The weekend was filled with conflict in the historic city center of San Salvador. Mayor Norman Quijano, like mayors before him of other political parties, is trying to relocate the informal vendors whose stalls clog the sidewalks and streets in the center. The vendors don't want to go, and as in times before, the conflict resulted in clashes with fires, vandalism, rock-throwing and phalanxes of riot police. The video above from La Prensa Grafica shows some of the scene. The disturbances resulted in damage to both the National Theater and the National Palace in the city center.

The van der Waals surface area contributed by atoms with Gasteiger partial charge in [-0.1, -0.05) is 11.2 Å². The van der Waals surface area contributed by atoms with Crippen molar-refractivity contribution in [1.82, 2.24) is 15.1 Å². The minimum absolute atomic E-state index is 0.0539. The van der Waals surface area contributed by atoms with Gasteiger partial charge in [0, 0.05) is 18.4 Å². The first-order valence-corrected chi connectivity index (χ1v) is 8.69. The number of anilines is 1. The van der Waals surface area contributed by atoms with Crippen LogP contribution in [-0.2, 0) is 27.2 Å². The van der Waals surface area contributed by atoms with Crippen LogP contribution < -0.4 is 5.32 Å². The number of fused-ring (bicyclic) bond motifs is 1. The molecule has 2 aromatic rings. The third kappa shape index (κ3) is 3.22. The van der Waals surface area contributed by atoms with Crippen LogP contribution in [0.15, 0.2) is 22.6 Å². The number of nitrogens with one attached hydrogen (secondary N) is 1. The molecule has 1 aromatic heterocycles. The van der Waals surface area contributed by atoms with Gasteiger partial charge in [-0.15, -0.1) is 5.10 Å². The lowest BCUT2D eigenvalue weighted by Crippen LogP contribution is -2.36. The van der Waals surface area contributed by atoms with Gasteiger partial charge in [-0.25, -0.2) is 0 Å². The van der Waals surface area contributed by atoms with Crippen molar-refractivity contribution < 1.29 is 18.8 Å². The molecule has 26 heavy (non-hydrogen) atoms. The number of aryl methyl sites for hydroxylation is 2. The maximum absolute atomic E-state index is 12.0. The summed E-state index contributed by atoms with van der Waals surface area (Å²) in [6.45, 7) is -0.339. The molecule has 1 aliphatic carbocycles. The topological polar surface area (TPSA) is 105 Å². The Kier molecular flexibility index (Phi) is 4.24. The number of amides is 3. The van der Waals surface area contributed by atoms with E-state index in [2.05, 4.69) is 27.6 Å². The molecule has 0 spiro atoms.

An estimated 16,000 vendors sell their wares in the streets around the Metropolitan Cathedral and the central plazas. The mayor wants to relocate them to specific market areas, but El Faro reports this week that the mayor's plan only has spaces for about half of the vendors. In the same article, the mayor asserts that his efforts are not directed at the humble campesina woman selling some mangoes, but at the quasi-permanent structures of wood and steel built on public rights-of-way that are furnished with electricity, water and even air conditioning and don't pay taxes. The Catholic archbishop expressed agreement with the goal of reorganizing the city center, but questioned the strong arm tactics of the municipal police force as they evicted vendors.